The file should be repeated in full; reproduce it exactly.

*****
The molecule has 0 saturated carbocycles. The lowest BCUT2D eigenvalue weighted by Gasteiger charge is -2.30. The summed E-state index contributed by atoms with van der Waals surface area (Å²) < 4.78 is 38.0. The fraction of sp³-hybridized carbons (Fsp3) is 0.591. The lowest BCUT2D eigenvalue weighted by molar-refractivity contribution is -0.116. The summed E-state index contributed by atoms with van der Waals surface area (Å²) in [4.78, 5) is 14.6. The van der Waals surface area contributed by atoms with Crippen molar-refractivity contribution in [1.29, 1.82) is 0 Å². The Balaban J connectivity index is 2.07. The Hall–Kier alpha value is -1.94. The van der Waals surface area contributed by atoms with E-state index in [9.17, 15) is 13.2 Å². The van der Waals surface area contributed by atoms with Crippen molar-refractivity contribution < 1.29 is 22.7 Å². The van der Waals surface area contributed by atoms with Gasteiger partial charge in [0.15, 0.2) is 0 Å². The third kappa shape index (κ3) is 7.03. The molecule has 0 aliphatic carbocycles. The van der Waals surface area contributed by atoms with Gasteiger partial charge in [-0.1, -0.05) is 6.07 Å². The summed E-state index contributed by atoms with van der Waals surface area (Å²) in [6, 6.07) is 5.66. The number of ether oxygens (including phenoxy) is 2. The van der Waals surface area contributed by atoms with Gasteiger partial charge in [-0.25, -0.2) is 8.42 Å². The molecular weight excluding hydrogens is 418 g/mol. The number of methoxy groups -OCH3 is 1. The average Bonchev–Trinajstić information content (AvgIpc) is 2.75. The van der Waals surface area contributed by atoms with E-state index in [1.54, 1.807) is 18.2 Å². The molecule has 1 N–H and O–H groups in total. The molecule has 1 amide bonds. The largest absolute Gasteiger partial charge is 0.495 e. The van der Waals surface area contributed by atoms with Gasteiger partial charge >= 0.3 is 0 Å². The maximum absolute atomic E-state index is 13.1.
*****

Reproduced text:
The molecule has 0 saturated carbocycles. The lowest BCUT2D eigenvalue weighted by Gasteiger charge is -2.30. The summed E-state index contributed by atoms with van der Waals surface area (Å²) < 4.78 is 38.0. The fraction of sp³-hybridized carbons (Fsp3) is 0.591. The lowest BCUT2D eigenvalue weighted by molar-refractivity contribution is -0.116. The summed E-state index contributed by atoms with van der Waals surface area (Å²) in [4.78, 5) is 14.6. The van der Waals surface area contributed by atoms with Crippen molar-refractivity contribution in [1.29, 1.82) is 0 Å². The Balaban J connectivity index is 2.07. The Hall–Kier alpha value is -1.94. The van der Waals surface area contributed by atoms with E-state index in [9.17, 15) is 13.2 Å². The van der Waals surface area contributed by atoms with Crippen molar-refractivity contribution < 1.29 is 22.7 Å². The van der Waals surface area contributed by atoms with Gasteiger partial charge in [0.15, 0.2) is 0 Å². The third kappa shape index (κ3) is 7.03. The molecule has 0 aliphatic carbocycles. The van der Waals surface area contributed by atoms with Gasteiger partial charge in [-0.1, -0.05) is 6.07 Å². The summed E-state index contributed by atoms with van der Waals surface area (Å²) in [6, 6.07) is 5.66. The number of ether oxygens (including phenoxy) is 2. The van der Waals surface area contributed by atoms with Gasteiger partial charge in [-0.25, -0.2) is 8.42 Å². The molecular weight excluding hydrogens is 418 g/mol. The number of methoxy groups -OCH3 is 1. The average Bonchev–Trinajstić information content (AvgIpc) is 2.75. The van der Waals surface area contributed by atoms with E-state index in [1.54, 1.807) is 18.2 Å². The molecule has 1 N–H and O–H groups in total. The molecule has 1 amide bonds. The largest absolute Gasteiger partial charge is 0.495 e. The van der Waals surface area contributed by atoms with Gasteiger partial charge >= 0.3 is 0 Å². The maximum absolute atomic E-state index is 13.1.